Yeah, kinda. What I've got is a Rogue ST-3 Strat copy that I've rewired with a 1M volume pot and a Tele 3 way switch for neck and bridge Tele tones. There's an on/off switch for the middle. I get six basic sounds out of it, but I can get comparable tones out of either my Tele or Strat. I wanted to do something a bit different with this guitar.

My Rogue has a tone similar to Junior Brown's guitsteel.

I'm kinda liking the lipstick tubes, reminds me of my Dano '59DC I had.
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Old September 3rd, 2013, 06:43 PM   #16 (permalink)
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Quote:
Someone suggested opening the pickups and removing some wire until I get the sound I'm after. How would I do that? Is it advisable to do that?
Actually, what I think you read was:

DC resistance has no meaningful correlation to sound. There are underwound pickups out there, and you can always unwind standard pickups, but the result is hard to predict since wire size, magnet type and size, the way the pickup is wound, etc. all contribute to a pickup's sound.
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Old September 3rd, 2013, 07:00 PM   #17 (permalink)
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Actually, what I think you read was:

DC resistance has no meaningful correlation to sound. There are underwound pickups out there, and you can always unwind standard pickups, but the result is hard to predict since wire size, magnet type and size, the way the pickup is wound, etc. all contribute to a pickup's sound.
DC resistance depends on wire size and length of the wire; number of wraps around the coil. Impedence is the measure of the capacitive and inductive reactances as well as the DC resistance. However, I have no means of measuring the reactance elements, so I have to rely on the DC resistance to guesstimate the output.
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Old September 3rd, 2013, 07:14 PM   #18 (permalink)
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DC resistance depends on wire size and length of the wire; number of wraps around the coil. Impedence is the measure of the capacitive and inductive reactances as well as the DC resistance. However, I have no means of measuring the reactance elements, so I have to rely on the DC resistance to guesstimate the output.
Yes, except for the last part. DC resistance will, in no way, allow you to guesstimate the output.
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Old September 3rd, 2013, 07:26 PM   #19 (permalink)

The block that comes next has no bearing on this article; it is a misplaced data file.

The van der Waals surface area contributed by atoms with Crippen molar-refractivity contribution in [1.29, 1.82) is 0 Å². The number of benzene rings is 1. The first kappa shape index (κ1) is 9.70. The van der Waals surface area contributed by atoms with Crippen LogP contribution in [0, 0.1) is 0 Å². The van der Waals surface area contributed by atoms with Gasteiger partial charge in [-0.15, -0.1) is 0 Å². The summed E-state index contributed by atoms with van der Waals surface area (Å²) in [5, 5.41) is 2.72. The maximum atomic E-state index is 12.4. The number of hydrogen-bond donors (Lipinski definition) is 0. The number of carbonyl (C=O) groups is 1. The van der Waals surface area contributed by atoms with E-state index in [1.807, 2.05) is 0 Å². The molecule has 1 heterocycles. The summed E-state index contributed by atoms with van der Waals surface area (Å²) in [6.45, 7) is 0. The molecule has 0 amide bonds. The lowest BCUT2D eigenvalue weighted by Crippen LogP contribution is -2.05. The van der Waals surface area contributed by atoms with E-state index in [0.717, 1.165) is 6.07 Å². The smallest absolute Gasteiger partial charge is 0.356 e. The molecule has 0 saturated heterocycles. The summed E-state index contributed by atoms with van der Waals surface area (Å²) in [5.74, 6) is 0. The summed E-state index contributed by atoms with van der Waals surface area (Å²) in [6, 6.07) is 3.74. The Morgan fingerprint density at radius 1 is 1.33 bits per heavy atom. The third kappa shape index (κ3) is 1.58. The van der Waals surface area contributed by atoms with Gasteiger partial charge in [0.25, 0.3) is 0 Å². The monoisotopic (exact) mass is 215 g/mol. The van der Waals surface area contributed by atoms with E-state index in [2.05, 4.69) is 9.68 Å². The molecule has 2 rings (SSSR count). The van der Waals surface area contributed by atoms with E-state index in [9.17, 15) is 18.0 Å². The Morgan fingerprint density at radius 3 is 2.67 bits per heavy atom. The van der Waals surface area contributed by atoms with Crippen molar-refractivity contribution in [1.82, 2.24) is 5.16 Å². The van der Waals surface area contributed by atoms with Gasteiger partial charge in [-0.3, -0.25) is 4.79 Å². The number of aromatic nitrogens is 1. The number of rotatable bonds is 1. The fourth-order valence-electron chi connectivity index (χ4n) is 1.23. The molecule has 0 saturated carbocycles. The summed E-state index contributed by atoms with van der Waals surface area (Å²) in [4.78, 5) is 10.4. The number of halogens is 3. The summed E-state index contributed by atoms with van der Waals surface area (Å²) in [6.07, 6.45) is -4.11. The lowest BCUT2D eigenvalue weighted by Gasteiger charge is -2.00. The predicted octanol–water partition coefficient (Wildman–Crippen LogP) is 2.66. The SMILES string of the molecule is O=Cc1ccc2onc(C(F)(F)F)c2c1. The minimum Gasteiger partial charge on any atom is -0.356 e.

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More jangly and chimey than a normal Fender. More like a Danelectro maybe? I haven't ever played a Tiesco, but it seems the pickups impart more of an acoustic sound, judging from the Youtube videos.
I have one. DC resistance is Neck 5.89k, Bridge 5.43k, but I probably have them in the wrong holes. Similar to strat.
The DC resistance is only useful when comparing otherwise identical pickups e.g. alnico strat with alnico strat.

But the pickups are wider and shallower than a strat, ceramic magnet below with pole screws in the middles. More like a narrow P90.

Teisco pickups are actually quite well made. It is their construction that gives them a different sound. There are several Teisco pickup designs, all different sounds.

The weak part on mine was the body, I had to replace that
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Old September 3rd, 2013, 09:55 PM   #20 (permalink)
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the pickups are wider and shallower than a strat, ceramic magnet below with pole screws in the middles. More like a narrow P90.

Teisco pickups are actually quite well made. It is their construction that gives them a different sound. There are several Teisco pickup designs, all different sounds.
I've got a Tiesco gold foil pickup (no wire, had to make a bobbin). The bobbin goes around a solid blade with pole screws and 1/4" ceramic bar magnets sitting on both sides of the coil. Maybe 3/8" tall and surface mounted. I would suspect that the magnetic field would be different from that of a Strat pickup, and the nickel covers would suck some of the treble out of the signal, also the lower value volume pots would suck treble.